With the majority of the workforce being Millennials, making up approximately 35% of the U.S workforce and equaling 75% of the global workforce by 2025 (Team Stage), employers need to consider how they’re positioning themselves online. Candidates are well-versed in how to research information online and updating your website can prove that you’re a forward-thinking company.
Above all else, candidates place a higher value on flexibility. Flexible work arrangements are a top priority for Gen Zs and Millennials (62% and 60% respectively) (Bankrate) who choose jobs that permit working from home over ones that don’t. 56% of working Americans currently prefer remote work and adjustable hours (Bankrate), which means workplaces are reshaping themselves to match these expectations.
The ideal technology-sales candidate is all too aware of this. One of the first things they’re going to look at is your website. From there, they’ll be able to deduce whether you’ve positioned yourself successfully in the market or not.
Utilize the tools that are readily available on the market to enhance the working environment you’re offering candidates. The flexibility offered through e-commerce, for example, can be crucial for employee retention.
Update Your Verbiage and Mindset
With 10 million available jobs in the U.S, it can be hard for a job listing to stand out. Candidates are spending more time scoping out listings, looking for something that speaks directly to their unique skills.
“I’m doomed! How am I going to stand out in a sea of job posts?”
Updated verbiage, for a start. Looking at retail specifically, it’s easy to see where employers have gone wrong. There are tons of jobs out there with words like “sales rep” and “sales associate.” One LinkedIn search proves this. There are currently 250,000+ sales associate jobs in the United States alone. Clicking into any one of those listings yields eerily similar results. Job postings are formulaic, and rarely stand out.
That’s why it’s critical to reflect on what you want as a company.
We’ve taken the route of re-working the stereotypical “sales associate” role, creating an entirely new position that we refer to as a “digital concierge.”
What Is a “Digital Concierge?”
The role is tailored to technology sales. We’ve refined this listing to ensure the ideal candidate will feel connected to the position. It's intended to engage people who are technology experts with an inclination for bridging the gap between reality and possibility.
The digital concierge acts much like a hotel concierge, expertly sharing their know-how with customers and showcasing “hidden technology gems” that buyers might not have stumbled across on their own.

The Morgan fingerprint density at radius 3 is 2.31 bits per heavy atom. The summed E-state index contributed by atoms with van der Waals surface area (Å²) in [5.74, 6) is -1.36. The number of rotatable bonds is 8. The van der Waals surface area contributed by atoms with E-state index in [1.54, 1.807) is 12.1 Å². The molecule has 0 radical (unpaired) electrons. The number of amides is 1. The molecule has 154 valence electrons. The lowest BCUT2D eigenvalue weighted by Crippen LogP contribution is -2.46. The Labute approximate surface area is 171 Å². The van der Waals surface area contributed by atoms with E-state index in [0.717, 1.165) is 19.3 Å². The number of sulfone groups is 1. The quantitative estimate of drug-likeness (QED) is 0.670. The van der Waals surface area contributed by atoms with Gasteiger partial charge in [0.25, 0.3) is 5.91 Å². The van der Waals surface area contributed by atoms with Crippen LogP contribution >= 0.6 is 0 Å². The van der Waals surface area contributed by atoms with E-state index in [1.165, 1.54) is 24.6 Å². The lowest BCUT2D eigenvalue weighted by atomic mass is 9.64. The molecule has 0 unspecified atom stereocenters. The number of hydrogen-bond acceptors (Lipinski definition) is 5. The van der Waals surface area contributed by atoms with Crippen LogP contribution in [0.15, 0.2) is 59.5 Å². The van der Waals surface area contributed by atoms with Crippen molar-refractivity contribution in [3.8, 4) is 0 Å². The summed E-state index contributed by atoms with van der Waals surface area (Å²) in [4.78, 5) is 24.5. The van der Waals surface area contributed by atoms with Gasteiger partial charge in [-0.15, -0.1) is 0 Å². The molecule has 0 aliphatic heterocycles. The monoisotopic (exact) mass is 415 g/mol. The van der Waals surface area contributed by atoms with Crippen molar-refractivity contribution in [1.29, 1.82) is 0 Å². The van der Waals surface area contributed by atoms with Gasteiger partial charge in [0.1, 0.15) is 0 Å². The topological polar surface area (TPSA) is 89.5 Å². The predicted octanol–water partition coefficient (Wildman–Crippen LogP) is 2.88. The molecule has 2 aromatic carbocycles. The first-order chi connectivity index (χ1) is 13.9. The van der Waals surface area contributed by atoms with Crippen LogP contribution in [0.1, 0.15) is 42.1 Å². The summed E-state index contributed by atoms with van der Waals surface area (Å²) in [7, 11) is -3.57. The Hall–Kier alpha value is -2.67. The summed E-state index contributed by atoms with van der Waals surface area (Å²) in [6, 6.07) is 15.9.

Refining your definition for sales positions is critical for technology retailers.
A job listing is your candidate’s first impression of you and your organization. They’ve already seen hundreds of listings claiming to want someone with “5+ years of experience, who's both positive and a natural-born leader.”
What future employees are looking for is purpose. You have to show through one listing that you understand not only who you’re looking for, but that you’ve carefully thought about their needs.
Connect With the Future
Every facet of your job listing needs to be perfectly planned, expertly edited, and strategically showcased.
Technology retailers are under the scrutinizing gaze of tech-savvy candidates. They’re reviewing job listings, websites, and reviews carefully. They’re able to wait it out if they sense something’s off. Your listing, after all, is nothing more than one in 250,000+.
Every like-minded employer wants to snap up star candidates. But you can’t reach the stars without a rocket. This is especially crucial for employers who haven’t thought about how post-pandemic expectations, digital advancements, or employee values have changed. To those employers I say, it’s time to strap on your moon boots and take the leap of faith into the future of technology retail. Show employees you have what it takes to be the best employer, and that you’re unique in the universe of employment opportunities.
Looking to post listings but not sure how to attract candidates? Our marketing team understands The Great Resignation and post-pandemic hiring trends. You deserve star candidates.